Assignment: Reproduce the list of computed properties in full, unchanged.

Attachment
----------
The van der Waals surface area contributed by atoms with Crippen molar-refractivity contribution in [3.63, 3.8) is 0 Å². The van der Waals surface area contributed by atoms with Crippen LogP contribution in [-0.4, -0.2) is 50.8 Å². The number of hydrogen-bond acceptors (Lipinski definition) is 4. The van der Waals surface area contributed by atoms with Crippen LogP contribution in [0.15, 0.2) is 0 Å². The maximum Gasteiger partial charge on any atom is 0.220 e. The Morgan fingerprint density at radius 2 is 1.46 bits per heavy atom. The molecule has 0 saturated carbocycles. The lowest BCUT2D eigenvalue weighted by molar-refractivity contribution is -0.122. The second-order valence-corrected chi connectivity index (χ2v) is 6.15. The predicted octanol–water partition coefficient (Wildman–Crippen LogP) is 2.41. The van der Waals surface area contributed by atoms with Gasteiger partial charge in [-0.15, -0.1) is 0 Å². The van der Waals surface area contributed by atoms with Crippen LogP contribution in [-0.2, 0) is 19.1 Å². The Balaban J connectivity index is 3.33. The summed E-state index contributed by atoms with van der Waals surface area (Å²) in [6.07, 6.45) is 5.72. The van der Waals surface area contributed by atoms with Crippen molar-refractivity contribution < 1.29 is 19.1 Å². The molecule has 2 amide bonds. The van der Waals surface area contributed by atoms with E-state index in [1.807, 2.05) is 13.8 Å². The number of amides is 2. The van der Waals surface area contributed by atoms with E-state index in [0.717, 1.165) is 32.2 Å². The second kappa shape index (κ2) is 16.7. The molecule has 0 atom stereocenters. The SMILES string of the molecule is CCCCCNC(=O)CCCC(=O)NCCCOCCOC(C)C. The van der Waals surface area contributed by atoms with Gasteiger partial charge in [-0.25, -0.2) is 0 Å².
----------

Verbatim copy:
The van der Waals surface area contributed by atoms with Crippen molar-refractivity contribution in [3.63, 3.8) is 0 Å². The van der Waals surface area contributed by atoms with Crippen LogP contribution in [-0.4, -0.2) is 50.8 Å². The number of hydrogen-bond acceptors (Lipinski definition) is 4. The van der Waals surface area contributed by atoms with Crippen LogP contribution in [0.15, 0.2) is 0 Å². The maximum Gasteiger partial charge on any atom is 0.220 e. The Morgan fingerprint density at radius 2 is 1.46 bits per heavy atom. The molecule has 0 saturated carbocycles. The lowest BCUT2D eigenvalue weighted by molar-refractivity contribution is -0.122. The second-order valence-corrected chi connectivity index (χ2v) is 6.15. The predicted octanol–water partition coefficient (Wildman–Crippen LogP) is 2.41. The van der Waals surface area contributed by atoms with Gasteiger partial charge in [-0.15, -0.1) is 0 Å². The van der Waals surface area contributed by atoms with Crippen LogP contribution in [-0.2, 0) is 19.1 Å². The Balaban J connectivity index is 3.33. The summed E-state index contributed by atoms with van der Waals surface area (Å²) in [6.07, 6.45) is 5.72. The van der Waals surface area contributed by atoms with Crippen molar-refractivity contribution < 1.29 is 19.1 Å². The molecule has 2 amide bonds. The van der Waals surface area contributed by atoms with E-state index in [1.807, 2.05) is 13.8 Å². The number of amides is 2. The van der Waals surface area contributed by atoms with E-state index in [0.717, 1.165) is 32.2 Å². The second kappa shape index (κ2) is 16.7. The molecule has 0 atom stereocenters. The SMILES string of the molecule is CCCCCNC(=O)CCCC(=O)NCCCOCCOC(C)C. The van der Waals surface area contributed by atoms with Gasteiger partial charge in [-0.25, -0.2) is 0 Å².